Lucerne (aka Luzern in German) is actually our first stop when we reached Switzerland – its close proximity to two of the most famous mountains of Switzerland, Pilatus and Rigi, makes it an extremely popular tourist destination. I usually don’t like visiting cities because after skipping all the museums, there wouldn’t be nothing much left to see/visit. However, this beautiful city proved me wrong and here are 5 things to do/see in Lucerne!
1) Old Wooden Bridges
All living things that fly or leap
Or crawl or swim or run or creep
Fear Death, yet can they find no spot
In all the world where Death is not.
Verse found in Spreuerbrücke
Lucerne once had three (now only two left) sheltered, wooden pedestrian bridges that are the oldest in Europe – the 14th century Kapellbrücke and Hofbrücke (destroyed in the 19th century), and the 15th century Spreuerbrücke. The numerous images painted in the bridges made them even more unique and special. The Hofbrücke featured biblical scenes, the Kapellbrücke depicts events from Lucerne’s history, and the ones in Spreuerbrücke are based on the 14th century “Dance of Death“.
Spreuerbrücke was built in 1408 as part of Lucerne’s fortifications, with a chapel, dedicated to the Virgin Mary, added in the middle in 1568.
Built originally in 1333 also as part of Lucerne’s fortifications, Kapellbrücke (Chapel Bridge) is also the world’s oldest surviving truss bridge. Spanning diagonally across the Reuss River, the bridge was almost destroyed in a fire in 1993 and then subsequently reconstructed. There were a total of 158 paintings but after the fire, the remains of only 47 paintings can be found and only 30 were fully restored as of today.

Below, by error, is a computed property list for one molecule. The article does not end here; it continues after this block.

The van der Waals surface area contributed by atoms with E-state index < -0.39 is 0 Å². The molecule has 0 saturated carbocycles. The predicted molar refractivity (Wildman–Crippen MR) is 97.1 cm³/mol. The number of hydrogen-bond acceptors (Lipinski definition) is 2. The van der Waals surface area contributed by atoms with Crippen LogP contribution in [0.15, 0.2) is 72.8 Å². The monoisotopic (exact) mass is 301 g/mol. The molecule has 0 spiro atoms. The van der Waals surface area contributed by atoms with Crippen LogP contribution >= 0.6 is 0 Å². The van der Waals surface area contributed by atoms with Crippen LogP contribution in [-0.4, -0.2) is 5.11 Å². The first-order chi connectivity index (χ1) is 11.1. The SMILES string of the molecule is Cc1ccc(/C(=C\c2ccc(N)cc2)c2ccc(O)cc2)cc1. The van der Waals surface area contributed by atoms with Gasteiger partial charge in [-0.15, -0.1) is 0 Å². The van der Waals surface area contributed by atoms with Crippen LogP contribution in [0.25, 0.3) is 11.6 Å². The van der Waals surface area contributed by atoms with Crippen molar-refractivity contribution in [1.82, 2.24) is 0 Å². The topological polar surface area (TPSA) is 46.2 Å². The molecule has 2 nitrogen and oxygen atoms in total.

Both bridges are one of the most visited tourist spots in Lucerne, but Kapellbrücke was a tad more crowded, perhaps because of the beautiful flowers grown along the bridge and the fact that on clear days, the backdrop of Mt. Pilatus makes an incredible postcard-worthy photo.
2) Nadelwehr (Water Spike)
I don’t really think this is an attraction, but watching the waters gushing through the Nadelwehr was oddly… soothing. Nadeln means needles, and these spikes were built in 1859-60 to regulate the water level of Lake Lucerne.
Constructed in 1666, the Jesuit Church is the first large sacral Baroque church in Switzerland.
3) Löwendenkmal (Lion Monument)
Helvetiorum Fidei ac Virtuti
(To the loyalty and bravery of the Swiss)
The Löwendenkmal is a sculpture designed by Bertel Thorvaldsen, sculpted in 1820-21 to commemorate the Swiss Guards who were massacred in 1792 during the French Revolution. The sculpture was pretty huge and I was quite blown away by its sheer size. It depicts a dying lion impaled by a spear, covering a shield bearing the fleur-de-lis of the French monarchy, with another shield bearing the coat of arms of Switzerland next to it. The names of the officers, approximate number of soldiers who died and survived were carved below the lion sculpture.